SAN FRANCISCO — Last summer, Ken Mankoff shimmied through zero degree water and mud into a small cavern underneath Rieperbreen Glacier in Svalbard, Norway, holding a Microsoft Kinect wrapped inside a waterproof bag.
Using the little toy, originally meant as a motion-sensing device for the Xbox 360 video game console, Mankoff scanned the cave floor in 3D. During the summer, water from lakes on the glacier’s surface had gushed through the channel he was sitting in. The Kinect was going to provide a better understanding of its size and roughness, which could help researchers predict how the ice above would flow toward the sea.
“I’ve always enjoyed repurposing cheap devices, doing things that you’re not supposed to do with them,” said Mankoff, a NASA funded Ph.D. student at the University of California, Santa Cruz studying ice and ocean interactions. “You know, the hacker ideals.”
He is currently a bit of an evangelist for the Kinect, trying to get scientist interested in using the device, which can record very accurate 3D data in visible and infrared wavelengths. As part of this, he presented a poster of his work here Dec. 8 at the American Geophysical Union meeting in San Francisco. The poster drew strong crowds and piqued the interest of at least a dozen researchers.
At prior AGU conferences, scientists demonstrated the potential for Nintendo’s Wiimote as a scientific tool. While the single-point Wiimote measurements are useful, Mankoff said that the Kinect is on another level, with nine million data points per second.
Right now, most researchers employ a technology called Light Detection and Ranging (LIDAR), which uses laser pulses to accurately map large areas over many miles. Though a Kinect can only see between three and 16 feet ahead, it has the enormous advantage of costing $120, compared to between $10,000 and $200,000 for a LIDAR setup.
“You can go in any store and buy a Kinect for a small price,” said hydrologist Marco Tedesco of the City College of New York, whose research involves remote sensing on glaciers. “You can even crash it and then buy another one.”
LIDAR instruments also suffer the drawback of having to be ordered, calibrated, and repaired from specialized distributors, while the Kinect has readily available open-source drivers, he added.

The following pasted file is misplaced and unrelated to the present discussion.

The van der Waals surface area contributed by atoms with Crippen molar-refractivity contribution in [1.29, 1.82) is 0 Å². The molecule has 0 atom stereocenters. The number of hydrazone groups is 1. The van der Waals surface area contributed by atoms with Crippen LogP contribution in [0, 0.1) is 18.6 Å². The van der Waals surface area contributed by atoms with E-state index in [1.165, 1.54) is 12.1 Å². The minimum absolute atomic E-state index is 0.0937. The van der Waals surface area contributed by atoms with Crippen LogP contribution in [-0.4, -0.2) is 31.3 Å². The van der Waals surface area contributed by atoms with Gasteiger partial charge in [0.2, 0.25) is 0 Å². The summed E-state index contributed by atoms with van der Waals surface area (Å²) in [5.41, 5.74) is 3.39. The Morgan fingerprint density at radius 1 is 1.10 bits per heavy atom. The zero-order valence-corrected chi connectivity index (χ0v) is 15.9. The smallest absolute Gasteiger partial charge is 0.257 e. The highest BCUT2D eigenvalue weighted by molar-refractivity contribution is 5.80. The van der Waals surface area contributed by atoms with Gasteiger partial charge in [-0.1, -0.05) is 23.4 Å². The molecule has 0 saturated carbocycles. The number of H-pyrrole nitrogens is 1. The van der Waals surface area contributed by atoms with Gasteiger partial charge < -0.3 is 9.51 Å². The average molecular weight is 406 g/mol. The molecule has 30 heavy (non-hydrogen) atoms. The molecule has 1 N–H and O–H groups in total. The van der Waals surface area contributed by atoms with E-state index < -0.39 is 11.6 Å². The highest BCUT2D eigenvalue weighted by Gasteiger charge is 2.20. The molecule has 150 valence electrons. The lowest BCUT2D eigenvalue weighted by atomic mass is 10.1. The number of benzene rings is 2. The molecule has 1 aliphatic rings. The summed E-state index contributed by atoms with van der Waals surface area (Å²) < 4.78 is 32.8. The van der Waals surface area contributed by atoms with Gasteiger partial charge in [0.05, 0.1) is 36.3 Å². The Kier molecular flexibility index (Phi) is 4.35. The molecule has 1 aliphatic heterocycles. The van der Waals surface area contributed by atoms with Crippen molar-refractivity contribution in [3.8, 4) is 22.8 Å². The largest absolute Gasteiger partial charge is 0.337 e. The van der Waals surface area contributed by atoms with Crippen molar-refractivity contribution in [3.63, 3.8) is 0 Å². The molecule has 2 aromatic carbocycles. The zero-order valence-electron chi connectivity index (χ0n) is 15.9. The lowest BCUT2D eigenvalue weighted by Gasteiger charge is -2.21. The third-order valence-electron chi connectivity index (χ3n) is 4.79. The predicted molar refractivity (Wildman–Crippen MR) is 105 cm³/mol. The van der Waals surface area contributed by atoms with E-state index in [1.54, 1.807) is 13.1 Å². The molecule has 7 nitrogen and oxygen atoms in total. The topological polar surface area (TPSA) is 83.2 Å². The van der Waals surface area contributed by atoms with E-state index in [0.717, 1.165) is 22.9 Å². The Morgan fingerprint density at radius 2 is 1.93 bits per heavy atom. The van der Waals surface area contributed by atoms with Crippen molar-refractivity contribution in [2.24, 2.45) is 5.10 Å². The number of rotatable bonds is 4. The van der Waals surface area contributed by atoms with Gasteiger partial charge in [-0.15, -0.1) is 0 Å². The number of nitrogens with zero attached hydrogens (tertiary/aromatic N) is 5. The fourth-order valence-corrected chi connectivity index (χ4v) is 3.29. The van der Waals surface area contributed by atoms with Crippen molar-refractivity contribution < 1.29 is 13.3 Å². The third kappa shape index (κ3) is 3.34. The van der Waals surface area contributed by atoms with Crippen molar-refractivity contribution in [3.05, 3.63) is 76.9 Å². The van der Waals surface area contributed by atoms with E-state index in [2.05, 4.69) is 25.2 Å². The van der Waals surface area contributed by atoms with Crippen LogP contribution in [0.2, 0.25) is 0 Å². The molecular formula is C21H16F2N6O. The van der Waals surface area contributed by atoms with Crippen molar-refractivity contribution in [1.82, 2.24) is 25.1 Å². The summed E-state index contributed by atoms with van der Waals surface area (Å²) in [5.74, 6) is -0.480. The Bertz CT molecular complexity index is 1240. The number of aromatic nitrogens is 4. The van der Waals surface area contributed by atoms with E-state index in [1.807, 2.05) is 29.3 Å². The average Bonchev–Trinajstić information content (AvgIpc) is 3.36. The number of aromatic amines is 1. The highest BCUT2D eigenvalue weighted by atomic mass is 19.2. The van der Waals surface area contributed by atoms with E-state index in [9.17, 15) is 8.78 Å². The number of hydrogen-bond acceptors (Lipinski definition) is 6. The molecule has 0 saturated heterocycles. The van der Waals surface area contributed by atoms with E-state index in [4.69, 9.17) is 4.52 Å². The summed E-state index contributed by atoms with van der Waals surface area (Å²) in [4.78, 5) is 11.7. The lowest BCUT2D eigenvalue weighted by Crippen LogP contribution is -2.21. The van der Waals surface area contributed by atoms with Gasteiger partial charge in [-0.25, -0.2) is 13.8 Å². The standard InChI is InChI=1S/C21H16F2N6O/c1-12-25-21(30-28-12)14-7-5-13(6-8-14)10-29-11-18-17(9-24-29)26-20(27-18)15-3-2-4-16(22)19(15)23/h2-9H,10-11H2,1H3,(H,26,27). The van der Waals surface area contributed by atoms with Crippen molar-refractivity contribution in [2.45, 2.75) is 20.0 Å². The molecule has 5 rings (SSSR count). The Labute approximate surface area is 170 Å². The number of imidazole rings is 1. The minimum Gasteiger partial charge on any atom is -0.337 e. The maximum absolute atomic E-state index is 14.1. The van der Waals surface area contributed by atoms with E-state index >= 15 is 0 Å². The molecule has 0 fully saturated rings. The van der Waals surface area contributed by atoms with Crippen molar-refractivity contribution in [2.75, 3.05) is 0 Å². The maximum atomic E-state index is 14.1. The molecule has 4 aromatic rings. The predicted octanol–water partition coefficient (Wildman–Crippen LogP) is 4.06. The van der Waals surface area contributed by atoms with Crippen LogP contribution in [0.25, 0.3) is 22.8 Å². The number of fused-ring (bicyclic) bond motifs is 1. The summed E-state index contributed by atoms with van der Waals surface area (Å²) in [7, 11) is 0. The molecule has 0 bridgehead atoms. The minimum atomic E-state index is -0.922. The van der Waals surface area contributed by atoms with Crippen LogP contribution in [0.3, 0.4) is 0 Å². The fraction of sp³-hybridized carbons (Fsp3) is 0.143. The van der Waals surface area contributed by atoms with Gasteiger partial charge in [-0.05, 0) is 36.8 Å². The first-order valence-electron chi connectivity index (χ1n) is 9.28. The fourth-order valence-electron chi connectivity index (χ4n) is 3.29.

Tedesco is interested in mounting a lightweight Kinect to a small remote-controlled helicopter or boat and mapping the meltwater lakes that form atop glaciers in the summer. Such lakes can be one to two miles wide and more than 30 feet deep, and are often suddenly drained when large cracks appear in the glacier, depleting the lake in as little as an hour. This water lifts the ice sheet and acts as a lubricant on the ground, accelerating the glacier toward the ocean.
“The more water you have the more violent this process is,” said Tedesco, who hopes to use the Kinect to get better estimates of the lake volumes by measuring the shoreline when they are full and scanning the bottom once they are empty.
Far from the ice, Naor Movshovitz is interested in using the technology to get better information on impacting small bodies in outer space. Movshovitz, a planetary science Ph.D. student at UC Santa Cruz, said this data would be useful for future missions that may have to deflect medium to large asteroids that threaten to hit Earth.
Researchers have a relatively good understanding of how impact craters form on large bodies such as Earth or Mars. The question is how such processes scale down to asteroids, where the surface gravity may be only one-thousandth that of Earth.
Movshovitz envisions a mission that would gather asteroid-like gravel and place it aboard one of NASA’s gravity reduced aircraft — planes that fly in steep dives and climbs to simulate zero-g conditions. Within the plane, the materials would also be enclosed inside a centrifuge, so that researchers could impart a very small amount of gravity to the gravel, and then send a projectile to impact the dirt pile.
The Kinect’s ability to measure the three-dimensional position of objects would allow Movshovitz to get data about the flight of each pebble after the projectile’s impact. At least three separate cameras and advanced image processing software would be needed to get the same information, while the Kinect has everything in a simple, ready-to-use package.
Despite its many potential uses, the device has shortcomings. Ideally, Movshovitz would like to get very high-speed video of his micro-g flying gravel, but the Kinect can’t do high-speed video.
Another main problem is how to bring something that was designed for use in a living room out into the field, where it will have to deal with environmental factors such as moisture and temperature extremes.
The Kinect has trouble recording accurately through a lens of any kind, making it difficult to provide it with adequate shelter against the elements, said glaciologist Bob Hawley from Dartmouth College in Hanover, New Hampshire, who would like to use the device to create time lapse movies of melting ice sheets. But Hawley is sure that researchers can find ways.
“We’ll put the Kinect through its paces in the lab to make sure it’s up to snuff,” he said.
The Kinect’s best asset may be that it inspires students, Tedesco said. Rather than a daunting black box with convoluted cables and arcane software, the Kinect is something that many students are already familiar with.
“This creates a different mindset in students,” he said. “They’re not so scared about using the Kinect, and they can really get involved in learning and basic research.”
“I’m actually on my way to buy two of them right now,” he added.
Images: 1) Subglacial cave underneath Rieperbreen Glacier, Svalbard, Norway with Mankoff, waterproof bag, Netbook running Ubuntu, and Kinect. Jason Gulley. 2) A sample of the 3D data from the Kinect’s scan of the glacier cave. Ken Mankoff.